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WORLD EVENTS and a jump in immunizations have led to shortages of two prophylactic agents—pneumococcal vaccine and intramuscularly administered immunoglobulin (Gammar, Armour Pharmaceutical, Collegeville, Pa).
Shortages of both began to show up last summer. That of immunogobulin is likely to remain acute until the vaccine against hepatitis A is licensed. That of pneumococcal vaccine may be alleviated shortly, thanks to increased munufacture, but the lack has slowed efforts by the Health Care Financing Administration (HCFA) to push immunization.
The shortage is largely due to physicians' increased use of this vaccine. Sales rose from 1.5 million doses in 1990 to 3.5 million in 1993, with another 70% increase in orders for 1994, Steve Hadler, MD, Centers for Disease Control and Prevention (CDC), told the National Vaccine Program's advisory committee.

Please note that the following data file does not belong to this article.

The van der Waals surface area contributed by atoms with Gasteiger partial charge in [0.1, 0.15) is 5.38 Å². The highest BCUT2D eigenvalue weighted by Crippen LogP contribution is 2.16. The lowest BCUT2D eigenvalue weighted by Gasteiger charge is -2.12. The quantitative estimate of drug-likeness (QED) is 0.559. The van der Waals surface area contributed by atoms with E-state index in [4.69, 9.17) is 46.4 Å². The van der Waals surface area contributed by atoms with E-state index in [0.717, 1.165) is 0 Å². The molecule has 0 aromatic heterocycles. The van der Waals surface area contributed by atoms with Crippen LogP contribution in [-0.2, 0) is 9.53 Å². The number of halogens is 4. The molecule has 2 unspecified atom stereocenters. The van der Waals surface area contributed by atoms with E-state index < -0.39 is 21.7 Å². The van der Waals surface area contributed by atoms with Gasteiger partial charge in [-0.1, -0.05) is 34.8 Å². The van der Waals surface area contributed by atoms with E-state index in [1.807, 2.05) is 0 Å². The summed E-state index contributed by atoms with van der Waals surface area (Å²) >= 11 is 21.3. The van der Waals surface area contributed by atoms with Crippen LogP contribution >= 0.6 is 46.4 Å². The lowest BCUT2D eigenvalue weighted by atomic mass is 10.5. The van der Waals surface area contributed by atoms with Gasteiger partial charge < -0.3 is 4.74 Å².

Lederle Laboratories, Wayne, NJ, and Merck & Company, West Point, Pa, are the only licensed manufacturers of pneumococcal vaccine. Production problems in
Marwick C. Efforts to Raise Supply of Two Prophylactic Agents. JAMA. 1995;273(7):530. doi:10.1001/jama.1995.03520310024020